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History of NYC - 1600s

While it is difficult to imagine New York by any other name, during the greater part of the 17th century the city was known as New Amsterdam, due to colonization by the Dutch in the 1620s. While few remnants of these early settlerment endure, there is little question that the city owes a great deal of its shape, philosophy and commerce to the efforts of these pioneers. Long before the Dutch arrived this place was “Island of Many Hills”, or “Manahatta” to local Lenape tribes – a lush paradise teeming with life.

“If Mannahatta existed today as it did then, it would be a national park – it would be the crowning glory of American national parks.”
— Dr. Eric Sanderson, Mannahatta: The Natural History of New York

While this world is far more buried by time, asphalt and skyscrapers, many of the city’s most important routes and streets were derived from paths carved over millennia, and many key streets and meeting places still bear their names. We invite you to explore what is probably the most exciting and action packed chapter in the city’s history. Two Empires. Five major wars. Not to mention the re-engineering of one of nature’s greatest marvels into the bustling Wonder Metropolis we know today.

1626: Purchase of the Island of Mannahatta

A letter written by merchant Peter Schaghen to directors of the Dutch East India Company stated that Manhattan was purchased for 60 guilders worth of trade.

1630: Coat of Arms of New Netherland

Much of the symbolism of New York's Official seal is derived from its Dutch roots in the form of New Amsterdam's Official Coat of Arms.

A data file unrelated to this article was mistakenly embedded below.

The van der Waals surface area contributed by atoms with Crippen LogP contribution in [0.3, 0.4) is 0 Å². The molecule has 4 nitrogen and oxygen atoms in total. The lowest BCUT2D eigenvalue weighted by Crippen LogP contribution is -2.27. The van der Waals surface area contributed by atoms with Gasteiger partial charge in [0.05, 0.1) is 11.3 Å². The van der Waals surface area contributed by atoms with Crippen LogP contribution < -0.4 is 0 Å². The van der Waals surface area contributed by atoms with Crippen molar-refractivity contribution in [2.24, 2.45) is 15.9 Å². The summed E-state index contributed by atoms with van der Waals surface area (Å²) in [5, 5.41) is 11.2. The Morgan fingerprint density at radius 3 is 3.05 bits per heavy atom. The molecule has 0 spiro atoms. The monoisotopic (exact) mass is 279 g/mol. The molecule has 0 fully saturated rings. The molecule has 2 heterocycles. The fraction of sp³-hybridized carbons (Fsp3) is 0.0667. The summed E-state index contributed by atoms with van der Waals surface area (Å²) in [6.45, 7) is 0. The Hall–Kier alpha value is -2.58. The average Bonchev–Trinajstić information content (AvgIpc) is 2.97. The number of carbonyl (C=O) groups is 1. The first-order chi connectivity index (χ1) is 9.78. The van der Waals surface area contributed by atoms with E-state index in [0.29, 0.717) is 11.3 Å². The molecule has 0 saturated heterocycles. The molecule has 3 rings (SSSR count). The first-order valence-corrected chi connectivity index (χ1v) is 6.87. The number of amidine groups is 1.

1650: Fort Amsterdam

Fort Amsterdam circa 1650. Taken from "De Nieuwe en Onbekende Weireld," by Arnoldus Monatanus, Amsterdam

1660: Residence of Jacob Leisler

Illustration of the home of German-born colonist and entrepreneur Jacob Leisler located on "the Strand", or what we know today as Whitehall Street.

1660: Map of New Amsterdam, Manhattan Island

An illustrated map displaying early settlements and boundaries of New Amsterdam - a fledgling town occupied by an increasing amount of Dutch settlers.

1664: Earliest View of New Amsterdam

Earliest known image of New Amsterdam from a copperplate made by Augustyn Heermanns.

1624: The Commercial Beginning of New York

Illustration of merchants trading and felling trees along the New York Harbor.

1643: Massacre of Hoboken Natives

Illustration showing Dutch Colonists attacking indigenous camps on February 25, 1643, killing 120 people, including women and children.

1644: A Treaty With Native Americans

Illustration of Dutch settlers striking up a peace treaty with indigenous communities in order to reduce violence and open up trade.

1644: Posting The Notice of Wall Street

Illustration of a man posting a notice regarding the building of Wall Street on March 31, 1644, rallying local colonists to join together to build a wall to fend off attacks by natives.

1653: Wall Street Palisade